This blog providesa meditation on the Episcopal daily readings along with a headline from world news
Portuguese minister: “we will not exit from crisis if we persist in selfishness.”
My point is this: heirs, as long as they are minors, are no better than slaves, though they are the owners of all the property;2but they remain under guardians and trustees until the date set by the father.3So with us; while we were minors, we were enslaved to the elemental spirits* of the world.4But when the fullness of time had come, God sent his Son, born of a woman, born under the law,5in order to redeem those who were under the law, so that we might receive adoption as children.6And because you are children, God has sent the Spirit of his Son into our* hearts, crying, ‘Abba!* Father!’7So you are no longer a slave but a child, and if a child then also an heir, through God.*
Paul Reproves the Galatians
8 Formerly, when you did not know God, you were enslaved to beings that by nature are not gods.9Now, however, that you have come to know God, or rather to be known by God, how can you turn back again to the weak and beggarly elemental spirits?* How can you wed.ant to be enslaved to them again?10You are observing special days, and months, and seasons, and years.11I am afraid that my work for you may have been wasted.
In plain, direct language Paul sets out the nature of Christian trust in God. Human beings under God have just come to adulthood. While they were under-age they were under the control of religion, which Paul describes as one of the elemental spirits of the world, a powerful force indeed. But by sending Jesus, God has exposed the limits of religion-it was the representatives of religion who engineered Jesus’ death-demonstrating a relationship of love from-and-with God, which all people can share. As people respond to this love they share the very nature of Jesus Messiah as children of God. The spirit of Jesus which God sends is not some non-physical substance but the knowledge that people are God’s children rather than slaves. Believers can even use Jesus’ Aramaic word to God, Abba, which means “dear father.”
We need to remember that this astonishing narrative is not something Paul learned, but something he created out of his experience of Christian faith in his own life and the lives of others. This is his “gospel”, his story of Jesus, which is briefer than but just as powerful as, the stories told in the four gospels. If anything could justify Paul’s assertion that his gospel was not received from others but from God, it would be this distinctive formulation of the story of Jesus. He was writing maybe twenty years or less after the crucifixion, long before any of the four gospels and we can only wonder at his ability of communicate the meaning of Jesus to completely foreign societies like that of Galatia.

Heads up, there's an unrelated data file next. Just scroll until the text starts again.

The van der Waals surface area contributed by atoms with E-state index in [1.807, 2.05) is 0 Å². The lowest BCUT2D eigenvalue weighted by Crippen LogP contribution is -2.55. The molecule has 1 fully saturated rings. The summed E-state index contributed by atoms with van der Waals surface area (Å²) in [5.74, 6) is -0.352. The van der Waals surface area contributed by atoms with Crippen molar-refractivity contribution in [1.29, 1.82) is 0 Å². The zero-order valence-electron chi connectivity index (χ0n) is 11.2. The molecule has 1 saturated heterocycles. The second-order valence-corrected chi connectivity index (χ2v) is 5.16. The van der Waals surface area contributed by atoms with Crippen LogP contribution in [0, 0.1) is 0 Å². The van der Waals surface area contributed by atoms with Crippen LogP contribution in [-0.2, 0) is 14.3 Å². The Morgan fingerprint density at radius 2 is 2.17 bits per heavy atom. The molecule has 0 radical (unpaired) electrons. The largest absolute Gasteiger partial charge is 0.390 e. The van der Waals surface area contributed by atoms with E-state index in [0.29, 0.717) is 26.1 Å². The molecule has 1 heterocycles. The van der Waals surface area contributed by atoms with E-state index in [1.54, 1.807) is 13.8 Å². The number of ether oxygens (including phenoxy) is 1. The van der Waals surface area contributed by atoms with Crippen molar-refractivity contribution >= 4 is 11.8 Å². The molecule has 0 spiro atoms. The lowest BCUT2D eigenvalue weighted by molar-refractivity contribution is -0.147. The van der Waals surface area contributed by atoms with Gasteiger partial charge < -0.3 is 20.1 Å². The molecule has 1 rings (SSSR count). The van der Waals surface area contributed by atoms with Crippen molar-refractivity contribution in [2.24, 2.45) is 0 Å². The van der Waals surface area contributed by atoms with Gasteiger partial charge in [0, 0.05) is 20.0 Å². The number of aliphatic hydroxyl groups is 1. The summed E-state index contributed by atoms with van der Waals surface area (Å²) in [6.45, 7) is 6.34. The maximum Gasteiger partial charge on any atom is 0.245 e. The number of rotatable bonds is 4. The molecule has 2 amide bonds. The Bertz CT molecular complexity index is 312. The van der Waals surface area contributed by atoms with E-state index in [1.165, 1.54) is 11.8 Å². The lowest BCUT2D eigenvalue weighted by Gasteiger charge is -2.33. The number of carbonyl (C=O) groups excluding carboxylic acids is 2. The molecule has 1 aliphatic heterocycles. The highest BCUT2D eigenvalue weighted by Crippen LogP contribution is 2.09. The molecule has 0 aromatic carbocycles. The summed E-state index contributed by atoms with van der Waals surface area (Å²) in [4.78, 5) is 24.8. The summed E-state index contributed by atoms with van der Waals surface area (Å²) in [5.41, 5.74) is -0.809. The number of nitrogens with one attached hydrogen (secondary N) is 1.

Paul’s assertion that those who trust in Jesus become children of God stands in contrast with the Galatians desire to go back to religion with its special customs and special days. The triviality of this desire angers Paul: how can they want to become children again? Yet that desire has been present throughout the history of Christianity, leading to many religious trivialities taking pride of place in the life of the churches. Clergy (and where did they come from?) often argue that people need their saints’ days, their inerrant bibles, their ceremonies, but we may suspect that this is just a way of justifying the existence of clergy. The issue is ironically explored by Dostoevsky in his famous Grand Inquisitor episode in The Brothers Karamozov. The Inquisitor argues that people prefer to be treated as children than to face being true adults in a hard world.
I am not arguing against the existence of the church. Christian trust in God involves a shared life in which that trust is fostered and embodied. Paul never removes the individual believer from the nourishing, challenging, liberating assembly which he calls “ekklesia.” But he insists that the assembly should know the difference between faith and religion, concentrating rigorously on the first and excluding the second. He does not think that as long as the gospel is preserved, it’s OK to add some harmless religious practices. These, he thinks, will result in people neglecting the bracing news that they are adult children of God in favour of being childish slaves of religion. As churches face the spiritual,intellectual and practical difficulties of life in the 21st century, Paul’s grasp of essentials may be a great help.
“In place of the clear and rigid ancient law, You [O Lord] made man decide about good and evil for himself, with no other guidance than Your example. But did it never occur to You that man would disregard Your example, even question it, as well as Your truth, when he was subjected to so fearful a burden as freedom of choice?”
― Fyodor Dostoevsky, The Grand Inquisitor